We've noted, previously, that the Sanitary and Ship Canal is also the world's biggest open sewer. Dilute it enough, though, and St. Louis and Memphis might still draw water safely. Diluted or not, what remains eventually gets to the Gulf of Mexico. "While the agricultural runoff from farms — exempted under the Clean Water Act — is the main driver of the Gulf dead zone, Chicago’s sewage is the largest single source of phosphorus pollution."
Over the past few years, there have been summer dead zones elsewhere in the Lakes, including Green Bay and one notorious one that closed Toledo's water works for a few days. Yes, phosphorous fertilizers contribute to making crops more productive, and the feedstocks are relatively abundant.
Mightn't there, though, be ways of capturing the runoff for reuse?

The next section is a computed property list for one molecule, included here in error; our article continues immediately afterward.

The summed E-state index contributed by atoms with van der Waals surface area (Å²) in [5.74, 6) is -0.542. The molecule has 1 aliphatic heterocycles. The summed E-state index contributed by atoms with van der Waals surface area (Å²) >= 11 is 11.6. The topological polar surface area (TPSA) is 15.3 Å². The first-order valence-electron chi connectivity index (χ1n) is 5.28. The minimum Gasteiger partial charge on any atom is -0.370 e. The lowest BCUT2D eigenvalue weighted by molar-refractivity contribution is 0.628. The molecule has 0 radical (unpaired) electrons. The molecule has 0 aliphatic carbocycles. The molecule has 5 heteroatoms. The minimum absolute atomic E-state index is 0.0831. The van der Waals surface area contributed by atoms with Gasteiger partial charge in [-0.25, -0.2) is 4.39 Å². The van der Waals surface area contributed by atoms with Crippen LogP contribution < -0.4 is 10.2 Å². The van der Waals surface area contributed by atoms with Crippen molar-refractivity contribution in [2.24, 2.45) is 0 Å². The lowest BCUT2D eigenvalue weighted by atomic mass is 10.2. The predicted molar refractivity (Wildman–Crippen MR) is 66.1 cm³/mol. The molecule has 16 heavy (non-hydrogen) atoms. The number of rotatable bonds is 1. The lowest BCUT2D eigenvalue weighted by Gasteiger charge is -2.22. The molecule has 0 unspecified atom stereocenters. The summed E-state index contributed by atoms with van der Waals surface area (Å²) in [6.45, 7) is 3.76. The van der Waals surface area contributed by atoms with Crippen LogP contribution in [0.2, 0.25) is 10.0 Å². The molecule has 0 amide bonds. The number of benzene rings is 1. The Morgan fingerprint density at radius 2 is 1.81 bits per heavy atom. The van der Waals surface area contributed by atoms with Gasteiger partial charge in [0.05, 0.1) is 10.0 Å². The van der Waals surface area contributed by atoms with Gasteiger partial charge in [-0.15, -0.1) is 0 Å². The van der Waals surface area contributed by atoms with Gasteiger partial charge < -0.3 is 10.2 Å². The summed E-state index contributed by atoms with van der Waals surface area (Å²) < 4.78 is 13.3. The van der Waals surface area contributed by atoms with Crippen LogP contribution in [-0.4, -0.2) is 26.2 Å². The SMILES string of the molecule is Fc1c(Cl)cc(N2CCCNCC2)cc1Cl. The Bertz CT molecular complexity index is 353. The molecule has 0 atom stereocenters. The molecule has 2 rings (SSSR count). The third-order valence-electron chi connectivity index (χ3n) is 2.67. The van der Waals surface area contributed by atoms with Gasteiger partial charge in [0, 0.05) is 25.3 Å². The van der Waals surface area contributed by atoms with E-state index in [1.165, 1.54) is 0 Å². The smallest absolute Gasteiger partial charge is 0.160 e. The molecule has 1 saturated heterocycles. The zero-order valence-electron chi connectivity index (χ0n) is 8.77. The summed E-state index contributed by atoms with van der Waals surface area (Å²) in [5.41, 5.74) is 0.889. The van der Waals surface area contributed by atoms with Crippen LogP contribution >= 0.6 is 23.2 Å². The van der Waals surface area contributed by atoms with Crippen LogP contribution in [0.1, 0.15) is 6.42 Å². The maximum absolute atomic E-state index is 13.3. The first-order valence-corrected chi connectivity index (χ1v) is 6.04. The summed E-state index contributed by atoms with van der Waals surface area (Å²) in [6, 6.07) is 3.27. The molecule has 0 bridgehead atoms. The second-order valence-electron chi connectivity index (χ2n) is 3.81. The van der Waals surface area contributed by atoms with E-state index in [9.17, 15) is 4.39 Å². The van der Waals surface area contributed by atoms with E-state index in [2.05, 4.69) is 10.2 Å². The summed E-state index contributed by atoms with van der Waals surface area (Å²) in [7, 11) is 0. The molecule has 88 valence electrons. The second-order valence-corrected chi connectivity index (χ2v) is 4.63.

That, however, is not what the article really wants people to Become Alarmed about. "Climate scientists say this issue is only expected to get worse in the future as a wetter climate in the Midwest — specifically one characterized by heavy rainfall in the winter and spring — creates more runoff." That "heavy rainfall in the winter and spring" is supposed to get readers worked up about global warming. You have to read on, though, to note that it wasn't heavy rainfall this year. "While the concentrations of nutrients in the Mississippi River basin weren’t particularly remarkable, the melting snow and spring rains poured into waterways, leading to record high river flows and delivering an overall larger nutrient load to the Gulf of Mexico." To add to our troubles, the wet grounds have meant corn and soybean planting is delayed, if not deferred for the crop insurance.